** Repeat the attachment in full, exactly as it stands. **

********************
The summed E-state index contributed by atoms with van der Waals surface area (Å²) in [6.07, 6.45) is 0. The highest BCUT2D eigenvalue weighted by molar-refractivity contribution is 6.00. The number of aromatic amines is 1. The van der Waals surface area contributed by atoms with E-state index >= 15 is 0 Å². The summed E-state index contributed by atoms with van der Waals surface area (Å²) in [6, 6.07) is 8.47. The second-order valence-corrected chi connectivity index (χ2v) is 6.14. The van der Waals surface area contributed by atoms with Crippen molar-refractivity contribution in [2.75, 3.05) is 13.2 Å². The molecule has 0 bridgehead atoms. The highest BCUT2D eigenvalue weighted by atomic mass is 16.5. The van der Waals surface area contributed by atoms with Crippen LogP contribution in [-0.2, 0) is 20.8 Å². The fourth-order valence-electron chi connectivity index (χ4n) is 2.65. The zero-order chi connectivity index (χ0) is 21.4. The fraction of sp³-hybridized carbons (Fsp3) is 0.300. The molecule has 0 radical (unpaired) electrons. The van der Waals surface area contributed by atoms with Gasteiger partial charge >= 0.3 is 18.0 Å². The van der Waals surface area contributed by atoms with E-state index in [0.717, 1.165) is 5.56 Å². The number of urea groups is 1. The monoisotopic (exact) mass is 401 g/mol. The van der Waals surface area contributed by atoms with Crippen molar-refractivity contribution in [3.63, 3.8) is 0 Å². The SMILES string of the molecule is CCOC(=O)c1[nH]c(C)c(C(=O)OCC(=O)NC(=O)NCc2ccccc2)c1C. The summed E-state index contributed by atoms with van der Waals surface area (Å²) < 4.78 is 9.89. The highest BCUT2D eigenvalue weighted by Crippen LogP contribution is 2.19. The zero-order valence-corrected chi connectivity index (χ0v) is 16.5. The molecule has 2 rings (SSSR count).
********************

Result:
The summed E-state index contributed by atoms with van der Waals surface area (Å²) in [6.07, 6.45) is 0. The highest BCUT2D eigenvalue weighted by molar-refractivity contribution is 6.00. The number of aromatic amines is 1. The van der Waals surface area contributed by atoms with E-state index >= 15 is 0 Å². The summed E-state index contributed by atoms with van der Waals surface area (Å²) in [6, 6.07) is 8.47. The second-order valence-corrected chi connectivity index (χ2v) is 6.14. The van der Waals surface area contributed by atoms with Crippen molar-refractivity contribution in [2.75, 3.05) is 13.2 Å². The molecule has 0 bridgehead atoms. The highest BCUT2D eigenvalue weighted by atomic mass is 16.5. The van der Waals surface area contributed by atoms with Crippen LogP contribution in [-0.2, 0) is 20.8 Å². The fourth-order valence-electron chi connectivity index (χ4n) is 2.65. The zero-order chi connectivity index (χ0) is 21.4. The fraction of sp³-hybridized carbons (Fsp3) is 0.300. The molecule has 0 radical (unpaired) electrons. The van der Waals surface area contributed by atoms with Gasteiger partial charge >= 0.3 is 18.0 Å². The van der Waals surface area contributed by atoms with E-state index in [0.717, 1.165) is 5.56 Å². The number of urea groups is 1. The monoisotopic (exact) mass is 401 g/mol. The van der Waals surface area contributed by atoms with Crippen molar-refractivity contribution in [3.63, 3.8) is 0 Å². The SMILES string of the molecule is CCOC(=O)c1[nH]c(C)c(C(=O)OCC(=O)NC(=O)NCc2ccccc2)c1C. The summed E-state index contributed by atoms with van der Waals surface area (Å²) < 4.78 is 9.89. The highest BCUT2D eigenvalue weighted by Crippen LogP contribution is 2.19. The zero-order valence-corrected chi connectivity index (χ0v) is 16.5. The molecule has 2 rings (SSSR count).